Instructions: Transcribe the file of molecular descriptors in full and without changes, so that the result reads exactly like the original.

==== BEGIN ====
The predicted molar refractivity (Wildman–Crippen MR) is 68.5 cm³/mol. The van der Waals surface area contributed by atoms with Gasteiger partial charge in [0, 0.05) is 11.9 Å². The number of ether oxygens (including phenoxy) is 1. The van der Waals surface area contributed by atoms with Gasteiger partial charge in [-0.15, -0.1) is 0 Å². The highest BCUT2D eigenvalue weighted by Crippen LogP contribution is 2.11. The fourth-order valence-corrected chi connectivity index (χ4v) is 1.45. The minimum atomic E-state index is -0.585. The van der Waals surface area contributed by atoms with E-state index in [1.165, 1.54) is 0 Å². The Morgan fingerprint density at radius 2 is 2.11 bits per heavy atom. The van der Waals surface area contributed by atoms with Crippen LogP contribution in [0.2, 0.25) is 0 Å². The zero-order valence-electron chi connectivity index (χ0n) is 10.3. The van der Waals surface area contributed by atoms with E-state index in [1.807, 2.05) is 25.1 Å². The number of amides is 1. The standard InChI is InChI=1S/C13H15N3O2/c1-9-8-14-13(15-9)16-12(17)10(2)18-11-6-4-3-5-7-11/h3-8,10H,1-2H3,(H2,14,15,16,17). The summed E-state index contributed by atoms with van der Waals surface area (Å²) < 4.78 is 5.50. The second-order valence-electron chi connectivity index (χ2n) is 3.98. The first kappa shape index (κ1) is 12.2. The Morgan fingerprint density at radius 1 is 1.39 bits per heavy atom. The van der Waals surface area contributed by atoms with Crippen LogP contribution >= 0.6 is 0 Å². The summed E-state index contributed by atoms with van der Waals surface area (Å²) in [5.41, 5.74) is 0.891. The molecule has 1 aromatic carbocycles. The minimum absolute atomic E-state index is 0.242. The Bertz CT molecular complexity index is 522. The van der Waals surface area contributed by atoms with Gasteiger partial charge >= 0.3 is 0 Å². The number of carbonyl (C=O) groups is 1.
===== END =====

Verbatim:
The predicted molar refractivity (Wildman–Crippen MR) is 68.5 cm³/mol. The van der Waals surface area contributed by atoms with Gasteiger partial charge in [0, 0.05) is 11.9 Å². The number of ether oxygens (including phenoxy) is 1. The van der Waals surface area contributed by atoms with Gasteiger partial charge in [-0.15, -0.1) is 0 Å². The highest BCUT2D eigenvalue weighted by Crippen LogP contribution is 2.11. The fourth-order valence-corrected chi connectivity index (χ4v) is 1.45. The minimum atomic E-state index is -0.585. The van der Waals surface area contributed by atoms with E-state index in [1.165, 1.54) is 0 Å². The Morgan fingerprint density at radius 2 is 2.11 bits per heavy atom. The van der Waals surface area contributed by atoms with Crippen LogP contribution in [0.2, 0.25) is 0 Å². The zero-order valence-electron chi connectivity index (χ0n) is 10.3. The van der Waals surface area contributed by atoms with E-state index in [1.807, 2.05) is 25.1 Å². The number of amides is 1. The standard InChI is InChI=1S/C13H15N3O2/c1-9-8-14-13(15-9)16-12(17)10(2)18-11-6-4-3-5-7-11/h3-8,10H,1-2H3,(H2,14,15,16,17). The summed E-state index contributed by atoms with van der Waals surface area (Å²) < 4.78 is 5.50. The second-order valence-electron chi connectivity index (χ2n) is 3.98. The first kappa shape index (κ1) is 12.2. The Morgan fingerprint density at radius 1 is 1.39 bits per heavy atom. The van der Waals surface area contributed by atoms with Crippen LogP contribution >= 0.6 is 0 Å². The summed E-state index contributed by atoms with van der Waals surface area (Å²) in [5.41, 5.74) is 0.891. The molecule has 1 aromatic carbocycles. The minimum absolute atomic E-state index is 0.242. The Bertz CT molecular complexity index is 522. The van der Waals surface area contributed by atoms with Gasteiger partial charge >= 0.3 is 0 Å². The number of carbonyl (C=O) groups is 1.